Male angora rabbits are not as profitable to the industry, and it’s common to kill them after birth.“Female rabbits produce more wool than do males, so on larger farms, male rabbits who are not destined to be breeders are killed at birth. They could be considered the “lucky” ones.” - PETA

        If you are familiar with what happens in the egg industry, this may sound familiar, since male chicks are deemed useless by the egg industry and are also killed shortly after birth.

        5. Rabbit Lives Are Cut Short

          On Angora farms, rabbits' lives are cut short, and it’s common when their fur yield declines after two or three years, to be violently killed by having their throats slit and their bodies sold for meat.

          “For such a gentle animal, the horrific life they are forced to live being part of the Angora fur industry is heartbreaking. Rabbits are social and loving creatures, who deserve respect and compassion. An Angora can easily live 8-12 years in a loving home, but that is cut drastically short when part of the angora fur industry, where their life span averages 2-3 years, during all of which they suffer tremendously.” Haviva Porter

          6. Rabbit Lives Are Cut Short

            Breeding rabbits for the Angora industry is harmful to our earth. It’s an environmental hazard that threatens our land, air, water, and contributes to the climate emergency. Large scale commercial angora productions create havoc for precious ecosystems in a similar way leather, fur, wool, and factory-farmed animals do. Demand One of the Plant Based Treaty is Relinquish, which includes no building of new animal farms and no expansion or intensification of existing farms.

            Fur Free Alliance explains, “The keeping of thousands of animals on fur farms has a severe ecological footprint, as it requires land, water, feed, energy and other resources. Several European advertising standards committees have ruled that advertising fur as environmentally friendly is “false and misleading.”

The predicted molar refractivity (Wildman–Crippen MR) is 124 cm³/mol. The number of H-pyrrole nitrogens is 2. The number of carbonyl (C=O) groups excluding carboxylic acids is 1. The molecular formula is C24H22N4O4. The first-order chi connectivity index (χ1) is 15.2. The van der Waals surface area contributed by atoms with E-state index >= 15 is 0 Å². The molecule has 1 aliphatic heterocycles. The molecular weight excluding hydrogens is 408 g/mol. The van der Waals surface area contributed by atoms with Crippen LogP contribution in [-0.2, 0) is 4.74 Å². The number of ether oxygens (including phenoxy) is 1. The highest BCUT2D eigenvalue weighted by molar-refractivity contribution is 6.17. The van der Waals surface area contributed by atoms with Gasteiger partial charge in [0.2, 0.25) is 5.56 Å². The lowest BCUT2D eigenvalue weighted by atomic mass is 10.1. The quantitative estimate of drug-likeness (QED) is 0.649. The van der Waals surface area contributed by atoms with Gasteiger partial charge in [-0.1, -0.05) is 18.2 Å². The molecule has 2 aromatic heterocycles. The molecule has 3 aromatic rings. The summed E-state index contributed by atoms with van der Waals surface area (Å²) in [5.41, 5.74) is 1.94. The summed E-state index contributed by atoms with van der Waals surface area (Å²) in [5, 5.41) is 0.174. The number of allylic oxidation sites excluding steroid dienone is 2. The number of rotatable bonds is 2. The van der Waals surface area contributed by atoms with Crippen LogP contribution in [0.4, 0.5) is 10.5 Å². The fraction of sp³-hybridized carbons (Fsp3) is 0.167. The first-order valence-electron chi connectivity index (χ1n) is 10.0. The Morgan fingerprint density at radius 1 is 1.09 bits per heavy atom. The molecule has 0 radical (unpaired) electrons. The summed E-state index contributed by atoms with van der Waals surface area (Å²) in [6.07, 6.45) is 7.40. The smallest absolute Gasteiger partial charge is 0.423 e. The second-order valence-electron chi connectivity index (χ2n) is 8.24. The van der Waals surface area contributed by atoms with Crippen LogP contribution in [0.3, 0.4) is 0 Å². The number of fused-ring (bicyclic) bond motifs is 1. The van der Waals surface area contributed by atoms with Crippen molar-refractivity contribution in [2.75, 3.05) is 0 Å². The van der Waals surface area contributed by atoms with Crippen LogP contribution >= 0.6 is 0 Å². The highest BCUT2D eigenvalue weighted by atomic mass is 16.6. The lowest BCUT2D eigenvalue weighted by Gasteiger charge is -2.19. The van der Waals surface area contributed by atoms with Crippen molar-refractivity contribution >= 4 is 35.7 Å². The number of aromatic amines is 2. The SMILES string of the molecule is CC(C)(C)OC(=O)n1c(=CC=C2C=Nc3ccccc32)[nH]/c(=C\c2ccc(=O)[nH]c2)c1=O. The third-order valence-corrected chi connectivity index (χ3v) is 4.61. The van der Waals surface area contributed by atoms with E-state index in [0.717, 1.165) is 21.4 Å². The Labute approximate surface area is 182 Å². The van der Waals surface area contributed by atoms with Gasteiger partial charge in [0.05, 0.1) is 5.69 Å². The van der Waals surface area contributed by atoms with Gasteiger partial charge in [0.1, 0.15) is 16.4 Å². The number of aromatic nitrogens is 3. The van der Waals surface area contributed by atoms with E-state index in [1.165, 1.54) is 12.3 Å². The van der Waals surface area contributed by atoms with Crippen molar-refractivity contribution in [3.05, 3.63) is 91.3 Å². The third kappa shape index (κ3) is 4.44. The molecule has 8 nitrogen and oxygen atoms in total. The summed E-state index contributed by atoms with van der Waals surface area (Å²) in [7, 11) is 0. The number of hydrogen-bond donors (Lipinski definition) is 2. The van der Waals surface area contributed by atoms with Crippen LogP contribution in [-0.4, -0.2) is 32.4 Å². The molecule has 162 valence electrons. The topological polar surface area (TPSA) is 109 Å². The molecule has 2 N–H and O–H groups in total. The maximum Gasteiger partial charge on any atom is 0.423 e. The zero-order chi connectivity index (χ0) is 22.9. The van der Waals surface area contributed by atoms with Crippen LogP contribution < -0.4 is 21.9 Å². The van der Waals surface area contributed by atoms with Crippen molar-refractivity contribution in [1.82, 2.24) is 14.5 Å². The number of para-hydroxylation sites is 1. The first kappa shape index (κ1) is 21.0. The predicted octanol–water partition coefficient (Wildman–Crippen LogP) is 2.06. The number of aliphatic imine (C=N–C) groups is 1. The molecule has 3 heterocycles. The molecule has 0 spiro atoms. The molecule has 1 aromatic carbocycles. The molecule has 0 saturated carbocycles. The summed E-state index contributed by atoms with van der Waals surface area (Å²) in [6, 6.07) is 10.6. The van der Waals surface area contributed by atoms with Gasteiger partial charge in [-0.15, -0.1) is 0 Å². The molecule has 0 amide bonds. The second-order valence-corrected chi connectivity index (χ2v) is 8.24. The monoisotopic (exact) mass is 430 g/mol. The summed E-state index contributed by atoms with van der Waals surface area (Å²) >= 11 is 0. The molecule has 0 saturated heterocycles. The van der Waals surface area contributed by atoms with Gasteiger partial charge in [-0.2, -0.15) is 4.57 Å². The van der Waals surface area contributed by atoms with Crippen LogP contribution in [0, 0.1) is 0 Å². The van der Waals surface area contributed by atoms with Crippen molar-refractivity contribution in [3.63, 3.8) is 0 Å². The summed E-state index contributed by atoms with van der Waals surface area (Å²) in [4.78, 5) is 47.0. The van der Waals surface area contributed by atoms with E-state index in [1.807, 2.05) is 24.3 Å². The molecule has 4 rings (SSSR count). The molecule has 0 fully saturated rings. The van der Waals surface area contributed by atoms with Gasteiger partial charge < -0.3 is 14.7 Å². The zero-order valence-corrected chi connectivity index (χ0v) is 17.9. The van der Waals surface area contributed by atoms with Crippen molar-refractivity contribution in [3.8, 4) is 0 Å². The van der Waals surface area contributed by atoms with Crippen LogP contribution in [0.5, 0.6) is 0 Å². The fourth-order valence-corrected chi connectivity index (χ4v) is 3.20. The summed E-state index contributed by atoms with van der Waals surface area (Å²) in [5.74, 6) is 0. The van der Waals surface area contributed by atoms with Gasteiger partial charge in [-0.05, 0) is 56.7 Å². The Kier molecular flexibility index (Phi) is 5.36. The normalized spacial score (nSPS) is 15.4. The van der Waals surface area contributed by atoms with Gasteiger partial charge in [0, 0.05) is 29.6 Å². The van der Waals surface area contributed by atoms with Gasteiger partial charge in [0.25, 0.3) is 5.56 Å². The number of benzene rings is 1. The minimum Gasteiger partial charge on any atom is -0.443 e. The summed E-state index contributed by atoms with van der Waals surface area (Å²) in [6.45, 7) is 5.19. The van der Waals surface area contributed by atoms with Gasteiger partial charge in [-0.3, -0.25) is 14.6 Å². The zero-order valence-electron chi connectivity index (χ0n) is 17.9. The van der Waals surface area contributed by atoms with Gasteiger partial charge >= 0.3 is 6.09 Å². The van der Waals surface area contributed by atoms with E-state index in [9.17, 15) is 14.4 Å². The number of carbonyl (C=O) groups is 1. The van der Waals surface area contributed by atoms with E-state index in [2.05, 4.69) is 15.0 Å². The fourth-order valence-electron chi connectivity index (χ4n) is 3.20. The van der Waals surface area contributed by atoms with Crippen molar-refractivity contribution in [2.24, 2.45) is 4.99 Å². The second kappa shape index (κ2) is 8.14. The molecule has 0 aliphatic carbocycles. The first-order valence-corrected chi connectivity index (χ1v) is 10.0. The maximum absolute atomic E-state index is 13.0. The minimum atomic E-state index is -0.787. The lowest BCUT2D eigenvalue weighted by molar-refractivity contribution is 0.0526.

7. Humane Angora Is A Myth

              There is no kind way to remove a rabbit’s fur. Brands deliberately use confusing marketing terms like “high-welfare” and even call it “humane” if the rabbits are farmed outside of China. But an investigation of French Angora farms by One Voice reveals the horrific truth. PETA UK reports,“…footage shows that rabbits were tied to tables while their fur was ripped from their skin. Workers also twisted and pulled the animals into unnatural positions in order to pluck the hair from the most sensitive areas of their bodies.”

              Porter from Rabbit Rescue explains, “Humane fur does not exist and angora is a particularly cruel industry where rabbits are exploited and their suffering ignored. But we all have the power to end this by making compassionate choices. If there is no market for fur, the animals won’t be bred and killed.”

              She continues, “We have taken in horrendous cases of abused animals from both fur and meat operations. In every case, the rabbits learn to trust again and make incredible companions. Each one of them has their own personality, and knowing how much they suffer on fur farms is why we continue to raise awareness.” 

               If you are looking to save a life in Ontario, Rabbit Rescue has rabbits for adoption.

              Animal Save Movement supports a worldwide ban on exploiting, abusing, and treating rabbits inhumanely for their fur and angora wool and a switch by the fashion industry to cruelty-free and sustainable alternatives. Please sign our petition, which calls for Louis Vuitton, Prada, Dior and Chanel to implement a ban.